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I want to run a command, for example

echo "foobar";

After each command, entered by the user.

Two scenarios:

  • When the user enters a command, my global command should be executed, and later his command should be executed
  • When the user enters a command, his command should be executed, and later my global command should be executed

How to accomplish the above two scenarios?

NB: I don't want to use the prompt for this purpose, (leave the PS1 variable as is).

share|improve this question
@ajreal, how alias ? should I alias every command ? – astropanic Jan 3 '11 at 15:00
Why don't you want to use the obvious solution? You can always write your own shell that does what you want. – Jonathan Leffler Jan 3 '11 at 15:22
up vote 14 down vote accepted

As l0b0 suggests, you can use PROMPT_COMMAND to do your second request and you won't have to touch PS1.

To do your first request, you can trap the DEBUG pseudo-signal:

trap 'echo "foobar"' DEBUG
share|improve this answer
FOr me using the trap trick executes the code one time before and four times after the command. – trusktr Oct 4 '12 at 10:28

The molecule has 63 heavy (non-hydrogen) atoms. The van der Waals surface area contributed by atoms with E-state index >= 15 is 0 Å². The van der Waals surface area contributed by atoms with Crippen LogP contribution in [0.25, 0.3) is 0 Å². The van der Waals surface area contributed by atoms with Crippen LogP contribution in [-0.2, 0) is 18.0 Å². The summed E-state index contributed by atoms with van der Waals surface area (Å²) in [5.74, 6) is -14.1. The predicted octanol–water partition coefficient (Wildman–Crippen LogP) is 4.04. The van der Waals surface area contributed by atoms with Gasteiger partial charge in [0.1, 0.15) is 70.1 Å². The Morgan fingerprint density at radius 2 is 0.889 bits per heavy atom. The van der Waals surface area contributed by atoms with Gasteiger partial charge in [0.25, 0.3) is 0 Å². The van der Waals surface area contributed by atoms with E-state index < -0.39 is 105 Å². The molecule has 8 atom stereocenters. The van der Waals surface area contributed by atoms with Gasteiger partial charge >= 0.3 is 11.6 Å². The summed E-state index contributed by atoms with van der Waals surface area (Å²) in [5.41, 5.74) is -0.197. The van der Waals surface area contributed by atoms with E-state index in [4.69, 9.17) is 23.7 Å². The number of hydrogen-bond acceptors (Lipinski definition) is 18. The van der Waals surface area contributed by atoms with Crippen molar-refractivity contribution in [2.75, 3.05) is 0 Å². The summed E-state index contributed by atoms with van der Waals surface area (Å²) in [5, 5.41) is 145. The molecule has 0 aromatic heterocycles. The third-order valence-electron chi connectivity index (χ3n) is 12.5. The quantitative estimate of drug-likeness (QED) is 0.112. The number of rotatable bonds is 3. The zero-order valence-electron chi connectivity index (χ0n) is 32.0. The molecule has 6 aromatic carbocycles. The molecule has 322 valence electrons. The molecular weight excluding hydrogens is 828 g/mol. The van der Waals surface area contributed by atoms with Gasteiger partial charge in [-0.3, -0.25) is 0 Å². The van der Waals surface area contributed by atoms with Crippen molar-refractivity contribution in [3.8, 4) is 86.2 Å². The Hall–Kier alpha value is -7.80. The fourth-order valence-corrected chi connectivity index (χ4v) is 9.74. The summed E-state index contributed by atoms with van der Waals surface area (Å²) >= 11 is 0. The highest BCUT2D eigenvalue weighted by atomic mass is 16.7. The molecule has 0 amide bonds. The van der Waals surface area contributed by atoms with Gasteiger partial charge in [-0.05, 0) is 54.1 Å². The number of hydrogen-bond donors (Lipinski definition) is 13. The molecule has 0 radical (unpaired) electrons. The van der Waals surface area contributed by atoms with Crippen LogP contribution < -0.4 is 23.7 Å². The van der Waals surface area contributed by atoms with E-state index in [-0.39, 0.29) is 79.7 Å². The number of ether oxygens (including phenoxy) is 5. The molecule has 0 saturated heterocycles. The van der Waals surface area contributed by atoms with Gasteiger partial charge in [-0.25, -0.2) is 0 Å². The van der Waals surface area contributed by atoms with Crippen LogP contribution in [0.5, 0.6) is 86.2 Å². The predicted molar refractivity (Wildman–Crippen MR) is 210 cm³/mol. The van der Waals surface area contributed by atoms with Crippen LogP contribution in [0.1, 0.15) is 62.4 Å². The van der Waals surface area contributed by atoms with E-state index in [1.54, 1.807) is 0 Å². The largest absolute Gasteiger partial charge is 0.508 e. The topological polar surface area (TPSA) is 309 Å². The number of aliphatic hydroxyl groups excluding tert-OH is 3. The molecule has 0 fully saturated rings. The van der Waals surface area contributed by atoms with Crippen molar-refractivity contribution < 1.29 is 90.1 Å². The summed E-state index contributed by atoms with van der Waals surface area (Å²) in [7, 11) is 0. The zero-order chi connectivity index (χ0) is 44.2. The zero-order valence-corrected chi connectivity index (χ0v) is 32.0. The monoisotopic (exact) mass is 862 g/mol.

@trusktr: That probably means that you have PROMPT_COMMAND set to run some commands. Unfortunately, because the DEBUG trap executes before commands are run, you can't turn the trap off at the beginning of your PROMPT_COMMAND and back off at the end because the command to turn it off will trigger it. – Dennis Williamson Oct 4 '12 at 14:22
Yikes. That's ugly. I'm trying to implement something so that my Bash history is synchronized between terminals, but no matter what I do, I can't make it happen. I thought maybe if there's a way to implement a pre-command feature (like this trap example) then I could force the history to refresh based on the other terminal's last command. So far, I've found various methods that use PROMPT_COMMAND to write to HISTFILE then refresh the history, but this doesn't get reflected in other terminal until at least one command gets executed (at least pressing enter one time). – trusktr Oct 5 '12 at 22:23
Zsh would make it easy to implement this, but I don't want to switch to Zsh just yet until I know what I'm doing so I don't break system functionality. – trusktr Oct 5 '12 at 22:24
s/lease/least/ – Dennis Williamson Oct 14 '12 at 12:59

For the second part you could use declare -r PROMPT_COMMAND="echo 'foobar'": It is executed just before the prompt is displayed. Beware that it will not be run for each command in for example a pipe or command group.

Beware that any solution to this has the potential to mess things up for the user, so you should ideally only call commands which do not output anything (otherwise any output handling is virtually impossible) and which are not available to the user (to avoid them faking or corrupting the output).

share|improve this answer
I would recommend that it not be read-only. Also, you can eliminate the escaping: ...='echo "foobar"' – Dennis Williamson Jan 3 '11 at 16:51

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